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Perspective as Geometric Abstraction

 

Geometric Abstraction #1
Geometric Abstraction #1

This lesson uses the perspective drawing of a cube as the main component in an abstract artwork. It is inspired by a style of art called 'Geometric Abstraction'. The aim of the lesson is to explore the effects of tone and color on the shape and form of an abstract composition.

'Geometric Abstraction' is a hard-edged style of abstract art that uses geometric shapes as the visual components of an artwork. It relates to several abstract art movements in the 20th century (Cubism, Suprematism, Constructivism, De Stijl, Op Art and Minimalism) but has historical roots in the classical idea of geometry as an expression of beauty.

Perspective as Geometric Abstraction - Step 1

 

One Point Perspective

One Point Perspective

We begin this lesson by constructing a simple one-point perspective drawing of a wire-frame cube to use as a visual component in an abstract composition. We are going increase the visual possibilities of this component by repeating, rotating, composing and coloring it.

Note: You may draw any regular geometric form to use as your visual component.

 

Perspective as Geometric Abstraction - Step 2

 

Trace, rotate and transfer your form.

Trace, rotate and transfer your form.

Once you have drawn your cube (or any other regular form), make a tracing of it so that you can transfer its image several times, each rotated at a different angle. You should build up a group of about eight cubes to use as the components of your composition.

 

Perspective as Geometric Abstraction - Step 3

 

Explore different arrangements of your form in a series of sketches.

Explore different arrangements of your form in a series of sketches.

The next stage is to create some sketches that explore the type of shapes that occur when you arrange and overlap your components.

 

Perspective as Geometric Abstraction - Step 4

 

Experiment with tone and color in your sketches.

Experiment with tone and color in your sketches.

To complete your sketches you should apply various arrangements of tone and color to explore the different effects they have on your artwork. We have left the front and back planes of our components open to increase their interaction with the shapes and forms that you see through them.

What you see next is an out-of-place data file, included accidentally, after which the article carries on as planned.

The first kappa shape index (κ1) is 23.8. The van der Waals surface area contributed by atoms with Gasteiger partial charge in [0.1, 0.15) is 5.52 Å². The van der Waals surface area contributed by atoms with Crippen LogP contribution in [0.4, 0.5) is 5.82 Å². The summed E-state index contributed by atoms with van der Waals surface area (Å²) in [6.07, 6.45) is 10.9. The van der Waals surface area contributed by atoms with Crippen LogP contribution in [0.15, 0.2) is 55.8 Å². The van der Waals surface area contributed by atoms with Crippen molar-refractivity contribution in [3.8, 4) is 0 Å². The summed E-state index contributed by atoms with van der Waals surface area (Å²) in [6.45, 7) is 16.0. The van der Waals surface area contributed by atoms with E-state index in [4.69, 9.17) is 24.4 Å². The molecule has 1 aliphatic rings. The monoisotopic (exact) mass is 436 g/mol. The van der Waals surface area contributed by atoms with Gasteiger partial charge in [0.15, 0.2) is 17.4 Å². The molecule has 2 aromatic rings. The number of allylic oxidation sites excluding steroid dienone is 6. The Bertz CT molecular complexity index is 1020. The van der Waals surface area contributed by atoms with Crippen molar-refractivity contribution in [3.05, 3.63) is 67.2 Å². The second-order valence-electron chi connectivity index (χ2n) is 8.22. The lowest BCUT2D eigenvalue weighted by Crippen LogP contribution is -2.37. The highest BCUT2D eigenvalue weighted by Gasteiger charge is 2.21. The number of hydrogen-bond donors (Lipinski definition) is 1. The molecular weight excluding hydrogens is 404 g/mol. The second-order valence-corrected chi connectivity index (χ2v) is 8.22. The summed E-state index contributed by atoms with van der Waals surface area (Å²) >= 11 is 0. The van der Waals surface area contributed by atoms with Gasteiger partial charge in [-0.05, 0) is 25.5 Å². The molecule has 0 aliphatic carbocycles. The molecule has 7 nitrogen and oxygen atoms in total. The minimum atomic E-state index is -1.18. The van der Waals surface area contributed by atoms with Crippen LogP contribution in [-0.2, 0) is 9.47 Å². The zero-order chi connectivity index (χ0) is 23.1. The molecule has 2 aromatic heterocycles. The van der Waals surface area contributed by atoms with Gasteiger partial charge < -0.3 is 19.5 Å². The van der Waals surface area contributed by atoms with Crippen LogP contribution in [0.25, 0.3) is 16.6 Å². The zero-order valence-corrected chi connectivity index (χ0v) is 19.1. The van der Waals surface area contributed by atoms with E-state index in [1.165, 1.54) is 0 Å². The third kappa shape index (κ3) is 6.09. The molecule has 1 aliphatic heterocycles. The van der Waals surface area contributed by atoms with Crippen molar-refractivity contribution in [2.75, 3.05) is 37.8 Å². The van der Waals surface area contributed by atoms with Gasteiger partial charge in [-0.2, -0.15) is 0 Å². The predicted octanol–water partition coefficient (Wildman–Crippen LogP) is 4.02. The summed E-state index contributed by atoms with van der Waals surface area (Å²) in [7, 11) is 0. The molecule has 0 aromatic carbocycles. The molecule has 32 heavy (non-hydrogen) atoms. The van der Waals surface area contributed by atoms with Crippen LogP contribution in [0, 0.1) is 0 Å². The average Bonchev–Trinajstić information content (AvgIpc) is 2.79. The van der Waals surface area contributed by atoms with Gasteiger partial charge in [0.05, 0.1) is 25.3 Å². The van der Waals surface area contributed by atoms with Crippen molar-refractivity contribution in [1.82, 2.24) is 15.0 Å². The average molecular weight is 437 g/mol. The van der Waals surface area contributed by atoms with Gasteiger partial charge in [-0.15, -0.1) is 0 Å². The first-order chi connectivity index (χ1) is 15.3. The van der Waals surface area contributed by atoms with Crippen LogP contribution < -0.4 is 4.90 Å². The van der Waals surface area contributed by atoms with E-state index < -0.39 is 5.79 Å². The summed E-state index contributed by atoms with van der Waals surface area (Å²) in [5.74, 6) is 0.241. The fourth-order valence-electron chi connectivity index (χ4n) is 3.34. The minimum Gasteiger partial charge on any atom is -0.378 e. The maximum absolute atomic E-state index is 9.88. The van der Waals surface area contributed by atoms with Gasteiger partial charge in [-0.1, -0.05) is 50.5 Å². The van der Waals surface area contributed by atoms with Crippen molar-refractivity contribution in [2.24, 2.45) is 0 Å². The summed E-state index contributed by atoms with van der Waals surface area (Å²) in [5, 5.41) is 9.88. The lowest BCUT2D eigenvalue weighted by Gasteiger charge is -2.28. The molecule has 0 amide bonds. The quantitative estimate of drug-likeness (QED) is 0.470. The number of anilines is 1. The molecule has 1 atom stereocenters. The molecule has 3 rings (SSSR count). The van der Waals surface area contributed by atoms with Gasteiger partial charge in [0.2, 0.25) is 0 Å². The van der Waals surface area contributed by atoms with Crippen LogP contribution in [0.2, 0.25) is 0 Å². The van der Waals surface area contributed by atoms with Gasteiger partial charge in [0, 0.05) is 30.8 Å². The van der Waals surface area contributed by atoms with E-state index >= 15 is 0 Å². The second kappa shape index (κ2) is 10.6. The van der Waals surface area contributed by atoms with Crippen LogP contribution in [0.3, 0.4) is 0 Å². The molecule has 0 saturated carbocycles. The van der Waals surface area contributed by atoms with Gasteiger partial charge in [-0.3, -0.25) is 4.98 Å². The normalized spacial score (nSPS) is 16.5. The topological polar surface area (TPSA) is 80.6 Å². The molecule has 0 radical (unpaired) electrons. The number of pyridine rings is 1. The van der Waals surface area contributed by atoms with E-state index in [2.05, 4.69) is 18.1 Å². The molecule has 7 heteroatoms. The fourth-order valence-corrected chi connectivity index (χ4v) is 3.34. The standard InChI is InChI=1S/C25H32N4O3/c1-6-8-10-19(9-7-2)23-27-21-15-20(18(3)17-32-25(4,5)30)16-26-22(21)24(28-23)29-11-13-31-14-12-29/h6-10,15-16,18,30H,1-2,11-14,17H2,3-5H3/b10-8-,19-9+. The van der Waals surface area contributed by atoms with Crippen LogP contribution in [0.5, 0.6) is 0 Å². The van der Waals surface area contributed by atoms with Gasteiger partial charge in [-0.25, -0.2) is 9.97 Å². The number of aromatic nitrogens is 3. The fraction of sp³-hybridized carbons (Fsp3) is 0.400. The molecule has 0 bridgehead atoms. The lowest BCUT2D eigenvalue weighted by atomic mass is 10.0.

Finally you should choose one arrangement to develop further. Some artists prefer simple arrangements, like the one on the top left of our illustration, where you can easily see the balance and relationship of its shapes; others prefer complex arrangements, like the one on the bottom right, where you can lose yourself in the complexity of the image.

Geometric Abstraction #1

 

Geometric Abstraction #1

 

We have chosen the most complex arrangement from our sketches to demonstrate a range of techniques that you can use to further develop your composition. The aim of most abstract art of this type is to find an arrangement of the components that reflects some kind of fundamental order.

In our first example we have reduced the components to a two dimensional network of positive and negative shapes. Wherever two black planes overlap they change to white and create a checkerboard pattern. There are, however, several areas in the composition where three planes overlap and these have been colored red to maintain the integrity of the design.

 

Geometric Abstraction #2

 

Geometric Abstraction #2

 

In this example we have continued using a two dimensional checkerboard pattern but have placed a greater emphasis on color.

Note that we have restricted the number of colors to four: the three primaries and black. If a complex pattern is shaded with too many colors the effect gets too complicated for the human eye to appreciate. Therefore, in order to 'reflect some kind of fundamental order' it is best to use as few colors as possible - four to be safe according to the Four Color Theorem [1] in mathematics.

 

Geometric Abstraction #3

 

Geometric Abstraction #3

 

In our third example we have assigned four transparent tones, one to each of the four planes of our component. The way we perceive the transparency of these overlapping planes creates a fluctuating form of ambiguous space.

 

Geometric Abstraction #4

 

Geometric Abstraction #4

 

In our next development we have translated the transparent monochrome tones of the previous example into color and outlined the drawing with black lines to create a vibrant stained glass effect.

 

Geometric Abstraction #5

 

Geometric Abstraction #5

 

This development switches to a more three dimensional interpretation of our drawing. The opaque planes of each component are arranged to form interlocking shapes that suggest a sculptural chain. The bold red background was added to contrast with the monochrome components and accentuate their form.

 

Geometric Abstraction #6

 

Geometric Abstraction #6

 

Our final study continues the three dimensional development of our image where each component is a different color in a sequence that progresses through the colors of the spectrum. The sequence both starts and ends with red to complete a visually satisfying sense of order.

 

The sketches above demonstrate the type of thought processes that artists follow when developing ideas for 'Geometric Abstraction'. There are variations that you can add to the process in the search for 'some kind of fundamental order'.

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